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Unnatural Causes: Is Inequality Making Us Sick?

Unnatural Causes is a four-hour series that explores the glaring socio-economic and racial inequities in health and searches for their causes.

The U.S. spends more on health care than any other industrialized nation. Yet our life expectancy ranks 30th in the world. Infant mortality? We’re tied with Hungary, Poland and Slovakia for next to last among industrialized nations. Illnesses cost American business more than a trillion dollars a year in lost productivity.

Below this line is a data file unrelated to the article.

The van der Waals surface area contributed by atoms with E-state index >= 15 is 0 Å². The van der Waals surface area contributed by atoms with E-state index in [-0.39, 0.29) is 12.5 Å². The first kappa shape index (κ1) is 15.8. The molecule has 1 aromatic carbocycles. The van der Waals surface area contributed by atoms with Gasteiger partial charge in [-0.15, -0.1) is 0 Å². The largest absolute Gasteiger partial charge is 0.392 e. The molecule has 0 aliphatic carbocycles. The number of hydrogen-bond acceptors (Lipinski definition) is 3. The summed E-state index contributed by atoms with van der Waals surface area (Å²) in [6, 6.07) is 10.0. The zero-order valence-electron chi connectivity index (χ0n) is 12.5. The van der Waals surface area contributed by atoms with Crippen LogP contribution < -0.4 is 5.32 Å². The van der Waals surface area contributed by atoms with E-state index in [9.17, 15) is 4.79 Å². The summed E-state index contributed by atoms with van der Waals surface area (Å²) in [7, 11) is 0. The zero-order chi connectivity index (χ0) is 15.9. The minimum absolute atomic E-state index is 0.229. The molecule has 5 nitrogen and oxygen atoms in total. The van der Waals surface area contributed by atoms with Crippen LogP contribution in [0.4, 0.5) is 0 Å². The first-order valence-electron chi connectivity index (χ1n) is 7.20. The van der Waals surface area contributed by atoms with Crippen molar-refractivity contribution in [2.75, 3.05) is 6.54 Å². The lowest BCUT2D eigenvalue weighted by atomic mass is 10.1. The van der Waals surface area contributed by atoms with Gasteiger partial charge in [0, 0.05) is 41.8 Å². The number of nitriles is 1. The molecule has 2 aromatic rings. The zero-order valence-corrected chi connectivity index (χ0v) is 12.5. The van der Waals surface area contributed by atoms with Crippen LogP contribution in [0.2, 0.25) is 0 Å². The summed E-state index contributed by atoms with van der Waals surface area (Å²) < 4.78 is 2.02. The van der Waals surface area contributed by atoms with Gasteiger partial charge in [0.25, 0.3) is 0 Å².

Research has revealed many insights into America's health crisis. One key finding is the strong correlation between socio-economic status and health and life expectancy. On average, poor Americans die eight years before rich Americans, while middle-class Americans die almost three years sooner than rich Americans.

Unnatural Causes looks at what’s making us sick and investigates startling new findings that suggest there is much more to poor health than bad habits, inadequate health care or unlucky genes. The series focuses on a key idea: that social circumstances -- where we are born, live and work -- can affect our risk for disease.